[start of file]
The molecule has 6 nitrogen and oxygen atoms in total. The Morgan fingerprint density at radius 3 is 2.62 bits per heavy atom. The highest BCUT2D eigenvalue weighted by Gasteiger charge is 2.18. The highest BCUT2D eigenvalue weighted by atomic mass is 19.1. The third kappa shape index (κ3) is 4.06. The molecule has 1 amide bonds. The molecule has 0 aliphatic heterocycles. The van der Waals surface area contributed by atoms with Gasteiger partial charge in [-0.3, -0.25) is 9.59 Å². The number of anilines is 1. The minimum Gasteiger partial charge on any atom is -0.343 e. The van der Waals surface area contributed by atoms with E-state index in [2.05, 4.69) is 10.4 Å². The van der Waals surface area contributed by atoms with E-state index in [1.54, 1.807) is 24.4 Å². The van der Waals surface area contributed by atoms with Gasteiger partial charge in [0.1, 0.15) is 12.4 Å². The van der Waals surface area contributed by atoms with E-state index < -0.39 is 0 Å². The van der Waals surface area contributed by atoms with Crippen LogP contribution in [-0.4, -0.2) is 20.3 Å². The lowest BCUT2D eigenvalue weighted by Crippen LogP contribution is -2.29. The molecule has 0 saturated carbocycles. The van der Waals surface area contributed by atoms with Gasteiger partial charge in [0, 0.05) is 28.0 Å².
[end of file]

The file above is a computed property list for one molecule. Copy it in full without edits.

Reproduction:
The molecule has 6 nitrogen and oxygen atoms in total. The Morgan fingerprint density at radius 3 is 2.62 bits per heavy atom. The highest BCUT2D eigenvalue weighted by Gasteiger charge is 2.18. The highest BCUT2D eigenvalue weighted by atomic mass is 19.1. The third kappa shape index (κ3) is 4.06. The molecule has 1 amide bonds. The molecule has 0 aliphatic heterocycles. The van der Waals surface area contributed by atoms with Gasteiger partial charge in [-0.3, -0.25) is 9.59 Å². The number of anilines is 1. The minimum Gasteiger partial charge on any atom is -0.343 e. The van der Waals surface area contributed by atoms with E-state index in [2.05, 4.69) is 10.4 Å². The van der Waals surface area contributed by atoms with E-state index in [1.54, 1.807) is 24.4 Å². The van der Waals surface area contributed by atoms with Gasteiger partial charge in [0.1, 0.15) is 12.4 Å². The van der Waals surface area contributed by atoms with E-state index < -0.39 is 0 Å². The van der Waals surface area contributed by atoms with Crippen LogP contribution in [-0.4, -0.2) is 20.3 Å². The lowest BCUT2D eigenvalue weighted by Crippen LogP contribution is -2.29. The molecule has 0 saturated carbocycles. The van der Waals surface area contributed by atoms with Gasteiger partial charge in [0, 0.05) is 28.0 Å².